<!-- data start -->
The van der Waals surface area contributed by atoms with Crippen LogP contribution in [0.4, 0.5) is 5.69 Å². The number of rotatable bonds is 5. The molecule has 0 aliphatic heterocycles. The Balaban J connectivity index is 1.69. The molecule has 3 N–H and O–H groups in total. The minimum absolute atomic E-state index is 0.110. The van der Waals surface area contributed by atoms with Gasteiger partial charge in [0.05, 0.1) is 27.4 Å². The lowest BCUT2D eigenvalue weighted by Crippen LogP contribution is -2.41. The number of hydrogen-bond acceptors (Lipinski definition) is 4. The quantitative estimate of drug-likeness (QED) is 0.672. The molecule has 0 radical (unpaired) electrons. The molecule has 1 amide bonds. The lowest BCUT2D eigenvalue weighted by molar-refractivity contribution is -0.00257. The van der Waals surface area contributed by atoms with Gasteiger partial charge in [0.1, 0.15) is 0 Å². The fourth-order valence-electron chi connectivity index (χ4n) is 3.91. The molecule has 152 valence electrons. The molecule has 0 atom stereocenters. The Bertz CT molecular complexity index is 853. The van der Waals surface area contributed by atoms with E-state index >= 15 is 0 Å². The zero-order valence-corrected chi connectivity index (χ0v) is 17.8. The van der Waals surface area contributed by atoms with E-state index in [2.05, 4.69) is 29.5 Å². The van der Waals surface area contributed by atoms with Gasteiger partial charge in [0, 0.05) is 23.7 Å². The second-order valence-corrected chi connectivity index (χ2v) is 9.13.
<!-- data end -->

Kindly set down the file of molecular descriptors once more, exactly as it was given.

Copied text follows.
The van der Waals surface area contributed by atoms with Crippen LogP contribution in [0.4, 0.5) is 5.69 Å². The number of rotatable bonds is 5. The molecule has 0 aliphatic heterocycles. The Balaban J connectivity index is 1.69. The molecule has 3 N–H and O–H groups in total. The minimum absolute atomic E-state index is 0.110. The van der Waals surface area contributed by atoms with Gasteiger partial charge in [0.05, 0.1) is 27.4 Å². The lowest BCUT2D eigenvalue weighted by Crippen LogP contribution is -2.41. The number of hydrogen-bond acceptors (Lipinski definition) is 4. The quantitative estimate of drug-likeness (QED) is 0.672. The molecule has 0 radical (unpaired) electrons. The molecule has 1 amide bonds. The lowest BCUT2D eigenvalue weighted by molar-refractivity contribution is -0.00257. The van der Waals surface area contributed by atoms with Gasteiger partial charge in [0.1, 0.15) is 0 Å². The fourth-order valence-electron chi connectivity index (χ4n) is 3.91. The molecule has 152 valence electrons. The molecule has 0 atom stereocenters. The Bertz CT molecular complexity index is 853. The van der Waals surface area contributed by atoms with E-state index >= 15 is 0 Å². The zero-order valence-corrected chi connectivity index (χ0v) is 17.8. The van der Waals surface area contributed by atoms with E-state index in [2.05, 4.69) is 29.5 Å². The van der Waals surface area contributed by atoms with Gasteiger partial charge in [0, 0.05) is 23.7 Å². The second-order valence-corrected chi connectivity index (χ2v) is 9.13.